Trey Hollingsworth

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Trey Hollingsworth
Trey Hollingsworth official photo.jpg
Member of the U.S. House of Representatives
from Indiana's 9th district
Assumed office
January 3, 2017
Preceded byTodd Young
Personal details
Joseph Albert Hollingsworth III

(1983-09-12) September 12, 1983 (age 36)
Clinton, Tennessee, U.S.
Political partyRepublican
Kelly Francis (m. 2014)
ResidenceJeffersonville, Indiana, U.S.
EducationUniversity of Pennsylvania (BS)
Georgetown University (MPP)
Net worth$50.1 million (2018)[1]
WebsiteOfficial Website

Joseph Albert "Trey" Hollingsworth III /ˈhɒlɪŋzˌwɜːrθ/ (born September 12, 1983) is an American businessman and politician who is the U.S. Representative for Indiana's 9th congressional district, serving since 2017. He is a member of the Republican Party. Hollingsworth serves as the Vice Ranking Member of the House Financial Services Committee Subcommittee on Investor Protection, Entrepreneurship, and Capital Markets and a member of the House Financial Services Subcommittee on Diversity and Inclusion.

Before serving in the House of Representatives, Hollingsworth was a small-business owner. After college, he began renovating and rehabilitating abandoned industrial sites. In 2008, Hollingsworth partnered with businessmen and chemists to start an aluminum remanufacturing operation in Indiana. As of 2017, that facility has produced over 1.8 billion pounds of aluminum.[2]

With a net worth of $50.1 million, Hollingsworth is the 12th wealthiest member of Congress.[3]

Early life and education[edit]

Hollingsworth was born in Clinton, Tennessee. He attended the Webb School in Knoxville, Tennessee, and the University of Pennsylvania, graduating from the Wharton School. After graduating from Wharton, Hollingsworth founded Hollingsworth Capital Partners with his father, Joe Hollingsworth Jr., as a silent partner.[4] The company specialized in rebuilding old manufacturing sites and returning them to service. He also founded an aluminum remanufacturing company.[5]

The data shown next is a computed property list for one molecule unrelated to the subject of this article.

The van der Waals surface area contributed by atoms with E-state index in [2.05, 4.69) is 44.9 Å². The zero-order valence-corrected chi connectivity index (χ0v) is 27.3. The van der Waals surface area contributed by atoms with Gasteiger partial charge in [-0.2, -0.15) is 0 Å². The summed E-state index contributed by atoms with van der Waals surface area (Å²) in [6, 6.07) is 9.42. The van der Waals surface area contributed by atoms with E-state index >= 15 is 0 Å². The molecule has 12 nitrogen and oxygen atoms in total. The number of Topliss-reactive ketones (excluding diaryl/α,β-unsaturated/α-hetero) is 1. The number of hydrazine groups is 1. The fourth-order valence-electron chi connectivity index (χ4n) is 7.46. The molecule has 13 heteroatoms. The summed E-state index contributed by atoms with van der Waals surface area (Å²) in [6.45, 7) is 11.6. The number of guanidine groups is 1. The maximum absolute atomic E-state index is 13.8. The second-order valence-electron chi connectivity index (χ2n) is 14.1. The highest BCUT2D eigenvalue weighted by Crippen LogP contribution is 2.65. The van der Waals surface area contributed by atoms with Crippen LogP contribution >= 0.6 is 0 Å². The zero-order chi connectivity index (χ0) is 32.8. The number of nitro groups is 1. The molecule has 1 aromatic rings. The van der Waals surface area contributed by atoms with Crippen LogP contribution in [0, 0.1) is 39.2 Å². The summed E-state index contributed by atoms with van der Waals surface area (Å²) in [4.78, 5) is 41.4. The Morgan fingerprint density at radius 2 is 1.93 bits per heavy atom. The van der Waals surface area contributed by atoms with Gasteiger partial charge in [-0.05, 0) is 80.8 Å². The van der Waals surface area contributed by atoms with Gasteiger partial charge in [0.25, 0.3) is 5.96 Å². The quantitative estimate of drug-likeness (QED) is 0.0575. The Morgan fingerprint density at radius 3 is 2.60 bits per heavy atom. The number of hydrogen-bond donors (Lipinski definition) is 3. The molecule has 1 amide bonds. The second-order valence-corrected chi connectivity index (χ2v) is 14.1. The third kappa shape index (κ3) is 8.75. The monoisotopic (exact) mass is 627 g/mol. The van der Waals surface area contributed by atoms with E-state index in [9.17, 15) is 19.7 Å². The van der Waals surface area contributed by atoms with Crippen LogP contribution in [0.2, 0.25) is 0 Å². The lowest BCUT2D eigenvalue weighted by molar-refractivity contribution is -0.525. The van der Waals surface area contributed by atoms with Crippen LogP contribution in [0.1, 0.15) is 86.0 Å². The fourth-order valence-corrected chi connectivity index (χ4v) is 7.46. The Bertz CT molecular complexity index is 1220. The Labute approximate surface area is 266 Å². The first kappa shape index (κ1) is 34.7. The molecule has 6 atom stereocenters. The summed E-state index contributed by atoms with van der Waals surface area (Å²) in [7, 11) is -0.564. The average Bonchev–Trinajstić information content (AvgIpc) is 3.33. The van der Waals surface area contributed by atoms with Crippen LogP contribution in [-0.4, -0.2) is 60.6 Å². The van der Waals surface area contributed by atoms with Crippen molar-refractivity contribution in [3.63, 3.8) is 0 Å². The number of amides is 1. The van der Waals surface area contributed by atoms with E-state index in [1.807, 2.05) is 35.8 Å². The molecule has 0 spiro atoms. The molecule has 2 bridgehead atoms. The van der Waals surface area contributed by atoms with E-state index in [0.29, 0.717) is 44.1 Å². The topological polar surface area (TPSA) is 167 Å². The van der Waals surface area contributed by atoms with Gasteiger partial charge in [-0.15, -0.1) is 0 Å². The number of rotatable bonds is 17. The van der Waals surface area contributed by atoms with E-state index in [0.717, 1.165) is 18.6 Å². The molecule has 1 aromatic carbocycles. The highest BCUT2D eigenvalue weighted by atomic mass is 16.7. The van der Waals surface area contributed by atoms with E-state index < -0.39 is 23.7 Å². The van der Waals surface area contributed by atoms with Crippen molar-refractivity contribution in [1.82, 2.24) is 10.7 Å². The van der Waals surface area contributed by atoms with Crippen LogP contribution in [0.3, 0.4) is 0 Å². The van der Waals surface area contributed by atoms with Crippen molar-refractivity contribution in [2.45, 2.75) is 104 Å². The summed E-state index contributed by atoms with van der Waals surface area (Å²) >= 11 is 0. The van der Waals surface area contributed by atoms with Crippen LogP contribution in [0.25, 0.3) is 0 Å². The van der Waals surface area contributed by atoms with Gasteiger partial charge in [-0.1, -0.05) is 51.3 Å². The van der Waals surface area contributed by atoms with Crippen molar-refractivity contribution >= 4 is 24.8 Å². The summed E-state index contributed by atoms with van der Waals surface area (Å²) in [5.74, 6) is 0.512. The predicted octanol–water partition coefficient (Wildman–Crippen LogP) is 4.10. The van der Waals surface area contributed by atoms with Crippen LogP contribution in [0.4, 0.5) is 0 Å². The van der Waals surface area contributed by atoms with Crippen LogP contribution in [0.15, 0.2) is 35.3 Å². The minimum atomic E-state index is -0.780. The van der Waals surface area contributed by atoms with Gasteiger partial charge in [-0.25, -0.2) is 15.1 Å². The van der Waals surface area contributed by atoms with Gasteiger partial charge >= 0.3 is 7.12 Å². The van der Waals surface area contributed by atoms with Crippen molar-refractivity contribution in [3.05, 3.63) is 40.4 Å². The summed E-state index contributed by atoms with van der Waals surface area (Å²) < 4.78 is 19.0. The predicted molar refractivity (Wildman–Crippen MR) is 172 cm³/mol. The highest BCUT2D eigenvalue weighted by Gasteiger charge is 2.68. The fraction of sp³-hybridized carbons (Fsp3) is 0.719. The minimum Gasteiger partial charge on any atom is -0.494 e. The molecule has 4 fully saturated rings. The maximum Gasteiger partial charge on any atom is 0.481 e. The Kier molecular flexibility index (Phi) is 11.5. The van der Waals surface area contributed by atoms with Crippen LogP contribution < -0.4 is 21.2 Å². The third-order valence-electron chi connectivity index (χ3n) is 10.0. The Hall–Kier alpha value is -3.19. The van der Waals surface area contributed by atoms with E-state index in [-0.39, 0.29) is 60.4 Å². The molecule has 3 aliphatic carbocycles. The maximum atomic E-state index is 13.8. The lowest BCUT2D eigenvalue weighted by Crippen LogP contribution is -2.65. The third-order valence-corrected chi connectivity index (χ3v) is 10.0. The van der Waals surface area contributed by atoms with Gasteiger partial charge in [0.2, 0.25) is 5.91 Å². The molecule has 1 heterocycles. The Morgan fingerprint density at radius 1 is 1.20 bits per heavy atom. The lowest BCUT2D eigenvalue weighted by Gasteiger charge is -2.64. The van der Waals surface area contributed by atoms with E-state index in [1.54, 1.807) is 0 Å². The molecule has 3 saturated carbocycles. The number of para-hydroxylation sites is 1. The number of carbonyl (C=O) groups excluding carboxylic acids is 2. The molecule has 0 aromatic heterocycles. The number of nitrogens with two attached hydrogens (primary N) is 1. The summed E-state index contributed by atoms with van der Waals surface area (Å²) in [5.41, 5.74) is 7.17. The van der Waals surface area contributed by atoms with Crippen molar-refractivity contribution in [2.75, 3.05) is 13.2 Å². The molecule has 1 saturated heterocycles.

U.S. House of Representatives[edit]

2016 campaign[edit]

Hollingsworth moved to Jeffersonville, Indiana in September 2015.[6] He declared his campaign for the United States House of Representatives in Indiana's 9th congressional district in October 2015.[7][8][9] Running in the Republican Party primary election against Indiana Attorney General Greg Zoeller and State Senators Erin Houchin and Brent Waltz, Hollingsworth won with 34% of the vote.[10] He defeated Democratic nominee Shelli Yoder in the November general election[7] with 54% of the vote.[11] Hollingsworth self-financed his first campaign, personally contributing $3.1 million, which accounted for most of the $3.5 million he raised for the race.[12]

2018 campaign[edit]

Hollingsworth defeated Democratic nominee Liz Watson in the 2018 midterm elections 59% to 41%.[13] Watson was endorsed by Elizabeth Warren.[14] In 2019, Watson moved to Washington, D.C. to lead the Congressional Progressive Caucus Center.[15]


Hollingsworth was sworn into office on January 3, 2017. He has promised to serve no more than eight years (four terms) in the House.[16]

In December 2017, due to a security threat, Hollingsworth canceled a town hall meeting on tax reform.[17]


In December 2017, Hollingsworth voted for the Tax Cuts and Jobs Act of 2017.[18]

Committee assignments[edit]

Political positions[edit]

Domestic issues[edit]

Health care[edit]

Hollingsworth supports the repeal and replacement of the Affordable Care Act (Obamacare). He considers the act government overreach and prefers a private insurance system.[19]

International issues[edit]

Immigration and refugees[edit]

Hollingsworth opposes the resettlement of Syrian refugees.[19]

Barack Obama[edit]

In April 2016, Hollingsworth called President Obama's leadership a "failure."[19]

Social issues[edit]


Hollingsworth is pro-life. He supports defunding Planned Parenthood. In 2017, Hollingsworth posted on social media a statistic showing that Bloomington, Indiana had seen an increase in abortions in 2016.[20][21][22] The Indiana State Department reported that Indiana saw a decline in abortions compared to the prior year.[23] He supports requiring health care providers to notify parents if their underage child seeks an abortion.[24]

The American Conservative Union has given him a lifetime congressional rating of 88%.